2021 saw 43,000 traffic-related deaths in the U.S., which was a considerable spike from the record high road fatalities of the previous 16 years. And it’s not hard to figure out what the cause of the increase in deaths on the road was when you consider how many people in Texas were making the shift back to working in person after spending an extended period staying at home.
The rise in fatalities from motor vehicle accidents was a 10.5% jump from 2020. This all comes from data collected by the National Highway Traffic Safety Commission. This agency has been collecting data on traffic fatalities since 1975, and its work provides valuable insight into how safe the roads were – or in the case of 2021, weren’t.
A pandemic of reckless driving
The biggest reason why the roads were so dangerous in 2021 came down to the way people were driving. In general, the behavior drivers were engaging in while they were in traffic was far more reckless than it had been before. People who were behind the wheel had less consideration for their own safety and the safety of others.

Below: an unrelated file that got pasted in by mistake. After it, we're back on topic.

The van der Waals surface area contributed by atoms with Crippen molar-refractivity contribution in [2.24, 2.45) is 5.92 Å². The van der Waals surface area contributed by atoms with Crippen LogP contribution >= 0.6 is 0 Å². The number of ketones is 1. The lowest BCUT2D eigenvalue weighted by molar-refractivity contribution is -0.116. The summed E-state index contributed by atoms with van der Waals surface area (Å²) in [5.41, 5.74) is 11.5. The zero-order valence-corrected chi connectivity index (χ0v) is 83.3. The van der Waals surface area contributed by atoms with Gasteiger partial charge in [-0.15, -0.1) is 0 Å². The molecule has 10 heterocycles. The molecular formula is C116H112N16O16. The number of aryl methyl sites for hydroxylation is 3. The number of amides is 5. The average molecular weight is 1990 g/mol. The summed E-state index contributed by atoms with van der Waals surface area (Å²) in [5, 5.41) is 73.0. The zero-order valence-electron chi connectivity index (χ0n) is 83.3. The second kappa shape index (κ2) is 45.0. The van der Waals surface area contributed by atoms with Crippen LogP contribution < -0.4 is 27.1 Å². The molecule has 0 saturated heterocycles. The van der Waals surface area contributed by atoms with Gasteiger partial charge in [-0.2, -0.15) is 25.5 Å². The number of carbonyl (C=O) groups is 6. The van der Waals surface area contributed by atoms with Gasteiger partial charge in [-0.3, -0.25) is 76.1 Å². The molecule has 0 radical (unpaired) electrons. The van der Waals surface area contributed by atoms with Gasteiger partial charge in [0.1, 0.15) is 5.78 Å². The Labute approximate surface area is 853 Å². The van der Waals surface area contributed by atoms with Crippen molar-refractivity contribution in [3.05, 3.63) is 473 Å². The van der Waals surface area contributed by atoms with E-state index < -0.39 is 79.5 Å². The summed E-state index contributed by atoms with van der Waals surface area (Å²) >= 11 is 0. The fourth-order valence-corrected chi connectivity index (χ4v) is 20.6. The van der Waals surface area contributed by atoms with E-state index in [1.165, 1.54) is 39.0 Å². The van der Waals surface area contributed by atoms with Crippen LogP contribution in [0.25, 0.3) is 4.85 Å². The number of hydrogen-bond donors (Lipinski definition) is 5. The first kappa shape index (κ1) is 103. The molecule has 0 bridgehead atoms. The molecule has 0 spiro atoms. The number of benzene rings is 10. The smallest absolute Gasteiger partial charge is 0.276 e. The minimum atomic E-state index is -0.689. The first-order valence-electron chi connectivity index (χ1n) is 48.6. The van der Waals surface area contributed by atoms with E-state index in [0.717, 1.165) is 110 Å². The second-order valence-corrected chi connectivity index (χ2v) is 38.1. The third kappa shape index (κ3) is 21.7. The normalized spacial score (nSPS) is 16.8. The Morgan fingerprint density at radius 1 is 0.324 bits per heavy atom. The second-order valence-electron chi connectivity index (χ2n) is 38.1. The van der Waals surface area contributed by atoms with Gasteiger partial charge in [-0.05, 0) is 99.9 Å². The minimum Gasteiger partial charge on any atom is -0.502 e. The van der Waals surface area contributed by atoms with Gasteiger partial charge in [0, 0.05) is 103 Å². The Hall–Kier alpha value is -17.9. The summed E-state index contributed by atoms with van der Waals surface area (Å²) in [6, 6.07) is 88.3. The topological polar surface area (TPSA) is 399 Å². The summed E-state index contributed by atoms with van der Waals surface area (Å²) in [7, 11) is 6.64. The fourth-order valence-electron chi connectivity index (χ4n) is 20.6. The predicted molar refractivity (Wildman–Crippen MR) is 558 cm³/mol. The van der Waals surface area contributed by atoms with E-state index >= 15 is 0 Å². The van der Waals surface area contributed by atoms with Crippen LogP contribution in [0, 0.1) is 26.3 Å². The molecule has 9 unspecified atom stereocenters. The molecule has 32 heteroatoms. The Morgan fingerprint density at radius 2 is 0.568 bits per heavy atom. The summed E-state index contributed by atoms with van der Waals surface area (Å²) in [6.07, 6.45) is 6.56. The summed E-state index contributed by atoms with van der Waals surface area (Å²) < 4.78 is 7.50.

Pandemic driving included driving faster with less regard for speed limits. In many cases, car accident victims were neglecting to wear their seatbelts – a simple action that almost certainly would have driven down the fatality and injury rate from that year significantly.
The problem was that people were suddenly driving more than they were used to, thinking they were more conditioned to be on the road when really, they weren’t quite prepared for the transition. And this was all happening at a time when many were celebrating the lift in restrictions by taking long road trips out of their home state and driving on unfamiliar roads.
These startling statistics have been deemed a crisis by Transportation Secretary Pete Buttigieg. It is seen as a reversal of previous efforts to keep America’s roads safe for everyone – a heavy blow for both individual families and communities at large. According to the safety administration, it’s up to governments at the state and local levels to put a stop to this intolerable trend.